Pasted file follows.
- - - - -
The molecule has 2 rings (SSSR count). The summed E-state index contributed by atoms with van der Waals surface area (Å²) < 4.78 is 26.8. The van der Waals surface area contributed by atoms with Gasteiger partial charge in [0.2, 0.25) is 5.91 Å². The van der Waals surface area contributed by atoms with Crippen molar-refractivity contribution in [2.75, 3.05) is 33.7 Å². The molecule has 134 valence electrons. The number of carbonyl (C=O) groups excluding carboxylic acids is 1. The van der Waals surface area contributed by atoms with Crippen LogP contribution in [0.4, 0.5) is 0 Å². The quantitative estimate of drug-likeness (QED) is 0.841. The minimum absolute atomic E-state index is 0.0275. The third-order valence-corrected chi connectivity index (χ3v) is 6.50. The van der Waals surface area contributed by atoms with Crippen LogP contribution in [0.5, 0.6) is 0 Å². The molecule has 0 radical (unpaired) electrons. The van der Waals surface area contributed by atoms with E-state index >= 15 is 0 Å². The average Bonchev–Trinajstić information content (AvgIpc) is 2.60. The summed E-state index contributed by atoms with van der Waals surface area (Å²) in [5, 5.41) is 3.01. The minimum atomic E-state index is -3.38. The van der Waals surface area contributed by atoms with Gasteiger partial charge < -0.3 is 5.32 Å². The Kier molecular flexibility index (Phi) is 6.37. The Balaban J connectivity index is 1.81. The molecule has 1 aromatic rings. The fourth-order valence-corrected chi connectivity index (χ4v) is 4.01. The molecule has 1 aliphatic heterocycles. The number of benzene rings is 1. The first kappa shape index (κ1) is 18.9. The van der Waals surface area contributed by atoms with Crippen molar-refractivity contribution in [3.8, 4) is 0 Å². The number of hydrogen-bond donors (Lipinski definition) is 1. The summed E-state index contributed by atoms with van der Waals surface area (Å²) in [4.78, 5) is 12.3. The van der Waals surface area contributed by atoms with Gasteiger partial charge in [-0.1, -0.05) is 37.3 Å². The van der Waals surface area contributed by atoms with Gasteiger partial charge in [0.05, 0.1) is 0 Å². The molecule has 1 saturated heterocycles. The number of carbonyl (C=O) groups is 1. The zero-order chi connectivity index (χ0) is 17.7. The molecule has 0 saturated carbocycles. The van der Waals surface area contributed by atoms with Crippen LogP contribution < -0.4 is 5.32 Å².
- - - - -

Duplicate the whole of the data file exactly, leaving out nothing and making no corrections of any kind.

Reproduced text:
The molecule has 2 rings (SSSR count). The summed E-state index contributed by atoms with van der Waals surface area (Å²) < 4.78 is 26.8. The van der Waals surface area contributed by atoms with Gasteiger partial charge in [0.2, 0.25) is 5.91 Å². The van der Waals surface area contributed by atoms with Crippen molar-refractivity contribution in [2.75, 3.05) is 33.7 Å². The molecule has 134 valence electrons. The number of carbonyl (C=O) groups excluding carboxylic acids is 1. The van der Waals surface area contributed by atoms with Crippen LogP contribution in [0.4, 0.5) is 0 Å². The quantitative estimate of drug-likeness (QED) is 0.841. The minimum absolute atomic E-state index is 0.0275. The third-order valence-corrected chi connectivity index (χ3v) is 6.50. The van der Waals surface area contributed by atoms with Crippen LogP contribution in [0.5, 0.6) is 0 Å². The molecule has 0 radical (unpaired) electrons. The van der Waals surface area contributed by atoms with E-state index >= 15 is 0 Å². The average Bonchev–Trinajstić information content (AvgIpc) is 2.60. The summed E-state index contributed by atoms with van der Waals surface area (Å²) in [5, 5.41) is 3.01. The minimum atomic E-state index is -3.38. The van der Waals surface area contributed by atoms with Gasteiger partial charge < -0.3 is 5.32 Å². The Kier molecular flexibility index (Phi) is 6.37. The Balaban J connectivity index is 1.81. The molecule has 1 aromatic rings. The fourth-order valence-corrected chi connectivity index (χ4v) is 4.01. The molecule has 1 aliphatic heterocycles. The number of benzene rings is 1. The first kappa shape index (κ1) is 18.9. The van der Waals surface area contributed by atoms with Crippen molar-refractivity contribution in [3.8, 4) is 0 Å². The number of hydrogen-bond donors (Lipinski definition) is 1. The summed E-state index contributed by atoms with van der Waals surface area (Å²) in [4.78, 5) is 12.3. The van der Waals surface area contributed by atoms with Gasteiger partial charge in [-0.1, -0.05) is 37.3 Å². The van der Waals surface area contributed by atoms with Gasteiger partial charge in [0.05, 0.1) is 0 Å². The molecule has 1 saturated heterocycles. The number of carbonyl (C=O) groups is 1. The zero-order chi connectivity index (χ0) is 17.7. The molecule has 0 saturated carbocycles. The van der Waals surface area contributed by atoms with Crippen LogP contribution < -0.4 is 5.32 Å².